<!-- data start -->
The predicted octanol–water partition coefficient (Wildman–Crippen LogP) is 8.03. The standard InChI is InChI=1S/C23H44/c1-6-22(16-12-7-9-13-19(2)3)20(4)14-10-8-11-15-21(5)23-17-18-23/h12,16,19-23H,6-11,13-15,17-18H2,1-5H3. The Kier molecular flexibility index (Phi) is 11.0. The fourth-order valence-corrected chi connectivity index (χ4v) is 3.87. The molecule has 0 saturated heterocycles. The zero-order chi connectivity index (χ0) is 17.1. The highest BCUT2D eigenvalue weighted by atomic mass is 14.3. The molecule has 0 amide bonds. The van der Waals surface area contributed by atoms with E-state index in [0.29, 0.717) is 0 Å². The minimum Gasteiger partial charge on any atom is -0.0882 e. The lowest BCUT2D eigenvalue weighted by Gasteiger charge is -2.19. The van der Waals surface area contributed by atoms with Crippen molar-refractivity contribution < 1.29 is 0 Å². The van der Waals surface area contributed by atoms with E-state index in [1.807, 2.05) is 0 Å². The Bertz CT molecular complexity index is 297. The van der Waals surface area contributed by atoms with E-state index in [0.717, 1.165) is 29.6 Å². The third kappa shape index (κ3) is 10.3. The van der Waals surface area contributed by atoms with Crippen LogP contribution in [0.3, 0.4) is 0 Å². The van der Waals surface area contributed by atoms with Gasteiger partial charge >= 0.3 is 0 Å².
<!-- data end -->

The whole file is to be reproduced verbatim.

The predicted octanol–water partition coefficient (Wildman–Crippen LogP) is 8.03. The standard InChI is InChI=1S/C23H44/c1-6-22(16-12-7-9-13-19(2)3)20(4)14-10-8-11-15-21(5)23-17-18-23/h12,16,19-23H,6-11,13-15,17-18H2,1-5H3. The Kier molecular flexibility index (Phi) is 11.0. The fourth-order valence-corrected chi connectivity index (χ4v) is 3.87. The molecule has 0 saturated heterocycles. The zero-order chi connectivity index (χ0) is 17.1. The highest BCUT2D eigenvalue weighted by atomic mass is 14.3. The molecule has 0 amide bonds. The van der Waals surface area contributed by atoms with E-state index in [0.29, 0.717) is 0 Å². The minimum Gasteiger partial charge on any atom is -0.0882 e. The lowest BCUT2D eigenvalue weighted by Gasteiger charge is -2.19. The van der Waals surface area contributed by atoms with Crippen molar-refractivity contribution < 1.29 is 0 Å². The van der Waals surface area contributed by atoms with E-state index in [1.807, 2.05) is 0 Å². The Bertz CT molecular complexity index is 297. The van der Waals surface area contributed by atoms with E-state index in [0.717, 1.165) is 29.6 Å². The third kappa shape index (κ3) is 10.3. The van der Waals surface area contributed by atoms with Crippen LogP contribution in [0.3, 0.4) is 0 Å². The van der Waals surface area contributed by atoms with Gasteiger partial charge >= 0.3 is 0 Å².